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Founded in 1904 and headquartered in Farmington Hills, Michigan, USA, the American Concrete Institute is a leading authority and resource worldwide for the development, dissemination, and adoption of its consensus-based standards, technical resources, educational programs, and proven expertise for individuals and organizations involved in concrete design, construction, and materials, who share a commitment to pursuing the best use of concrete.
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Home > Publications > International Concrete Abstracts Portal
The International Concrete Abstracts Portal is an ACI led collaboration with leading technical organizations from within the international concrete industry and offers the most comprehensive collection of published concrete abstracts.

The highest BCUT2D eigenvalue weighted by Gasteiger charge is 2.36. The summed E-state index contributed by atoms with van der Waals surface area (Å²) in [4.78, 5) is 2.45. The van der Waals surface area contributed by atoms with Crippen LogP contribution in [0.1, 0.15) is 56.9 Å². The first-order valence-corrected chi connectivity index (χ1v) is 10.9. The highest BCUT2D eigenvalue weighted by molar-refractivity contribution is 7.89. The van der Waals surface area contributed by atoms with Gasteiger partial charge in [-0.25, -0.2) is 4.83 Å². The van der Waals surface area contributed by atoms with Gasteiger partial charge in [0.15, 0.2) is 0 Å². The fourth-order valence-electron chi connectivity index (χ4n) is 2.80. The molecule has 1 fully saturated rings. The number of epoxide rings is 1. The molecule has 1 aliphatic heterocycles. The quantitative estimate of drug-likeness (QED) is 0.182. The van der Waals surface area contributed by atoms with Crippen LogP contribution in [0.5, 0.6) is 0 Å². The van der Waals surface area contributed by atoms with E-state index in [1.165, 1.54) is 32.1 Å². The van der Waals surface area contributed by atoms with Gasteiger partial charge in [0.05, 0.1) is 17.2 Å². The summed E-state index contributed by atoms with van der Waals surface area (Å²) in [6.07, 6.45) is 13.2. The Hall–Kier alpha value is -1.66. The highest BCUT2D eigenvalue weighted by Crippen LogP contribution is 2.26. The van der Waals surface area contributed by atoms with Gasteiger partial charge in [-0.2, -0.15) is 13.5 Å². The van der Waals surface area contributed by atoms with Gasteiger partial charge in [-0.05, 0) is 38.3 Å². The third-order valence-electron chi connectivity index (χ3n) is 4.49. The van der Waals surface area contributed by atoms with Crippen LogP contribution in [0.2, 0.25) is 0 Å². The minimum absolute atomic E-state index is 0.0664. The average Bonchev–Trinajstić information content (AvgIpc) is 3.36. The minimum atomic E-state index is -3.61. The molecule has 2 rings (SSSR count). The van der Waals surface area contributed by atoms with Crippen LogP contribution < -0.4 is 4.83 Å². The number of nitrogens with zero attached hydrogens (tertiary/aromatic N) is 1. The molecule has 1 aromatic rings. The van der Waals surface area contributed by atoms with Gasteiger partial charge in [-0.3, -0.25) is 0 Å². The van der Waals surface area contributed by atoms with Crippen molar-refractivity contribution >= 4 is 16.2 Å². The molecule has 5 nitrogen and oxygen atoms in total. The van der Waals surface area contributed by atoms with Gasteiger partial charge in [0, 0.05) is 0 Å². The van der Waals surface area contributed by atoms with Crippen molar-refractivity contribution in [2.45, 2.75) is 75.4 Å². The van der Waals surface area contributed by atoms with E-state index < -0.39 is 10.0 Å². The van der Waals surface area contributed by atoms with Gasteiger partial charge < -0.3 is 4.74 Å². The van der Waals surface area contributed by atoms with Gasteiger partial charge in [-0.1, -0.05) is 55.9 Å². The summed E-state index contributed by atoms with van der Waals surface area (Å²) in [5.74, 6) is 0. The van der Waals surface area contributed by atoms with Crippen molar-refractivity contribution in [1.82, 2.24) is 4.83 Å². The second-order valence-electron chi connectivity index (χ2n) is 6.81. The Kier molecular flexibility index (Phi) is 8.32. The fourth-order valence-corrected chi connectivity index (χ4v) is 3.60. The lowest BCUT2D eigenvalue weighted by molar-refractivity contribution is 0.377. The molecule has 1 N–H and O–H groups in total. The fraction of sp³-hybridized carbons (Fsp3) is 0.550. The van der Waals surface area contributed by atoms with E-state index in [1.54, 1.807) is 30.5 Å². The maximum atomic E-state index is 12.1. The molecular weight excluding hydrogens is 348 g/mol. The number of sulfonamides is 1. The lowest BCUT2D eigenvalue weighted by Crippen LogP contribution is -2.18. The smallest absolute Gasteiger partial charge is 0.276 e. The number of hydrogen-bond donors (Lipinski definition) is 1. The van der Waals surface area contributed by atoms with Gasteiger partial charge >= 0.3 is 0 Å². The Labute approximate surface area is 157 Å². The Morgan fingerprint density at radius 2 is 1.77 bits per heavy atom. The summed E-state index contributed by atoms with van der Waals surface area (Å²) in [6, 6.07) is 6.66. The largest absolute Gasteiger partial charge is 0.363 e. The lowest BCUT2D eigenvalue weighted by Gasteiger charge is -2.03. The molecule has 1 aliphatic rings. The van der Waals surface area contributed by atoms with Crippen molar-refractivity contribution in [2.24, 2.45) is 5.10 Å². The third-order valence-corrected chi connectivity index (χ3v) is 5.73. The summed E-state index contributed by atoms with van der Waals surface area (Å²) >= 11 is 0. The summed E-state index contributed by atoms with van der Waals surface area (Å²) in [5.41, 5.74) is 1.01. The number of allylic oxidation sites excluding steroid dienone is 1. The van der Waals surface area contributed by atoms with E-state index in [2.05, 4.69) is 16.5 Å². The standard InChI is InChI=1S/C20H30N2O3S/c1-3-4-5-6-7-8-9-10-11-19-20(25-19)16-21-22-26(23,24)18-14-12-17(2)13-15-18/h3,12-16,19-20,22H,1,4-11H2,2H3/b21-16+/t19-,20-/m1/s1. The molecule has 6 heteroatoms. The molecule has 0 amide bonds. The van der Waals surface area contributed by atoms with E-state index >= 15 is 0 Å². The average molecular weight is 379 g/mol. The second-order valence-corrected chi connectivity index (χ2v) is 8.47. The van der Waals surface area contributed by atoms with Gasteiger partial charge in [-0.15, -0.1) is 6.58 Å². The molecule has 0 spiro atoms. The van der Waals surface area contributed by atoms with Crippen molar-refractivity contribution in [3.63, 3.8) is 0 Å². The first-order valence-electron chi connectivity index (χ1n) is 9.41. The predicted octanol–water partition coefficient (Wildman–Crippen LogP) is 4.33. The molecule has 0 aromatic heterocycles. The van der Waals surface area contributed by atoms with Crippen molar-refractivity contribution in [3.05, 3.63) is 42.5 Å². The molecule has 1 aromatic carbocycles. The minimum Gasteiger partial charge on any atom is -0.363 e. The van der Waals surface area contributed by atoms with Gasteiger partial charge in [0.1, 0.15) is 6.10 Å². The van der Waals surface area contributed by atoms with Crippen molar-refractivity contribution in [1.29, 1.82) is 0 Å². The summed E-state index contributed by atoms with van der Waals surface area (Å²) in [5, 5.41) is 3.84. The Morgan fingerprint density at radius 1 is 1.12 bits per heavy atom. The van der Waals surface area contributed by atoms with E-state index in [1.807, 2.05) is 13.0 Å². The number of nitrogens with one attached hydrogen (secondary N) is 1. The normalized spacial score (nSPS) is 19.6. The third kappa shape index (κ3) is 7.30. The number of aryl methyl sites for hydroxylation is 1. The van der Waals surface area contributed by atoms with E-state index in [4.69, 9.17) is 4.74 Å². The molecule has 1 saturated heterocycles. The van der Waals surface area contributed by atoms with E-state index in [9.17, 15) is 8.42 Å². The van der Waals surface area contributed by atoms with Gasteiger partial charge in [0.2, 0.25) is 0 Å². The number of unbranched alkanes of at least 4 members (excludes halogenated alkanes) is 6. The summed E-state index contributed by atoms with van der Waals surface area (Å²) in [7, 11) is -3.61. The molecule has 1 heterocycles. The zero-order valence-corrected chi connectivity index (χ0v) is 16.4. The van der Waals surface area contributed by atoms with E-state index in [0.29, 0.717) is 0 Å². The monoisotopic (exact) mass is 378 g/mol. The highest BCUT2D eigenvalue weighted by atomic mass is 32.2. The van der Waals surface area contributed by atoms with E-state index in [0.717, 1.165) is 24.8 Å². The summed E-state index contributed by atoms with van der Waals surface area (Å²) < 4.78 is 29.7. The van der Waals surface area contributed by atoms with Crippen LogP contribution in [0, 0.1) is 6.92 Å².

Title: Strength and Fracture Energy of Concrete With and Without fly Ash Cured in Water at Different Temperatures
Author(s): J. J. Brooks and Z. D. Sikhararulidze
Publication: Special Publication
Appears on pages(s): 299-318
Keywords: compressive strength; curing; deformation; flexural strength; fly ash; fracture properties; temperature; Materials Research
Abstract:Compressive strength, flexural strength, and fracture energy of ordinary portland cement concrete with and without fly ash have been determined over a 6-month period. Specimens were cured in water at various constant temperatures ranging from 7 to 80 C. Flexural strength and fracture energy were measured on notched specimens subjected to a constant rate of deformation. The influence of temperature on strength is complex, and does not always follow the trend of a higher initial rate and lower ultimate value as the curing temperature is raised. Compared with strength, fracture energy is less sensitive to curing temperature. For all concretes, general expressions are presented for relating flexural and compressive strengths, and facture energy and flexural strength. These expressions are independent of age and temperature, and suggest that approximate estimates of strength and fracture energy can be made only from a knowledge of strength of ordinary portland cement concrete cured at 20 C.
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